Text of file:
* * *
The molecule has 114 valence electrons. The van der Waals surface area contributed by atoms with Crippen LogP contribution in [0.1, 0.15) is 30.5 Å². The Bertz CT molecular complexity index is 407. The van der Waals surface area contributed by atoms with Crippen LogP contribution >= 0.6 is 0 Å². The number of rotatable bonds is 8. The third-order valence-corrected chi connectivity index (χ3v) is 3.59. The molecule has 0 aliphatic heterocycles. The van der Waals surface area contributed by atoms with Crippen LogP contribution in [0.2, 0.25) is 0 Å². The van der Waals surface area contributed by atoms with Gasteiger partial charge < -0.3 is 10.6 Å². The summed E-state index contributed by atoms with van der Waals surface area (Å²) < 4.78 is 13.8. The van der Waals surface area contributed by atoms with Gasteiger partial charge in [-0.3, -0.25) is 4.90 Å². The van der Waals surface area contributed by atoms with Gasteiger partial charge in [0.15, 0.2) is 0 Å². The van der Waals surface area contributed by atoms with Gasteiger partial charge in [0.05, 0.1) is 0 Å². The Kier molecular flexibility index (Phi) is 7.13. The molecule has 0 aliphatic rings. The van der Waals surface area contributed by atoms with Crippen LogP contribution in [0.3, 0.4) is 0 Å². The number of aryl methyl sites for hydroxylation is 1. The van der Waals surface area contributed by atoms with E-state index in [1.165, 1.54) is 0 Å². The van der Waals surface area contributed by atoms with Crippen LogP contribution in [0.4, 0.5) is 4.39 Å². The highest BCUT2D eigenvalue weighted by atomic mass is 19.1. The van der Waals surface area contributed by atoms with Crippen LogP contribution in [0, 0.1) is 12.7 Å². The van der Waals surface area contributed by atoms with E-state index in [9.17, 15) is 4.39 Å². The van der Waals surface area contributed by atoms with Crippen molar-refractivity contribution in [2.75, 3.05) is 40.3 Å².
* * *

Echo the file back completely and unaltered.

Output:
The molecule has 114 valence electrons. The van der Waals surface area contributed by atoms with Crippen LogP contribution in [0.1, 0.15) is 30.5 Å². The Bertz CT molecular complexity index is 407. The van der Waals surface area contributed by atoms with Crippen LogP contribution >= 0.6 is 0 Å². The number of rotatable bonds is 8. The third-order valence-corrected chi connectivity index (χ3v) is 3.59. The molecule has 0 aliphatic heterocycles. The van der Waals surface area contributed by atoms with Crippen LogP contribution in [0.2, 0.25) is 0 Å². The van der Waals surface area contributed by atoms with Gasteiger partial charge < -0.3 is 10.6 Å². The summed E-state index contributed by atoms with van der Waals surface area (Å²) < 4.78 is 13.8. The van der Waals surface area contributed by atoms with Gasteiger partial charge in [-0.3, -0.25) is 4.90 Å². The van der Waals surface area contributed by atoms with Gasteiger partial charge in [0.15, 0.2) is 0 Å². The van der Waals surface area contributed by atoms with Gasteiger partial charge in [0.05, 0.1) is 0 Å². The Kier molecular flexibility index (Phi) is 7.13. The molecule has 0 aliphatic rings. The van der Waals surface area contributed by atoms with Crippen LogP contribution in [0.3, 0.4) is 0 Å². The number of aryl methyl sites for hydroxylation is 1. The van der Waals surface area contributed by atoms with E-state index in [1.165, 1.54) is 0 Å². The van der Waals surface area contributed by atoms with Crippen LogP contribution in [0.4, 0.5) is 4.39 Å². The highest BCUT2D eigenvalue weighted by atomic mass is 19.1. The van der Waals surface area contributed by atoms with Crippen LogP contribution in [0, 0.1) is 12.7 Å². The van der Waals surface area contributed by atoms with E-state index in [9.17, 15) is 4.39 Å². The van der Waals surface area contributed by atoms with Crippen molar-refractivity contribution in [2.75, 3.05) is 40.3 Å².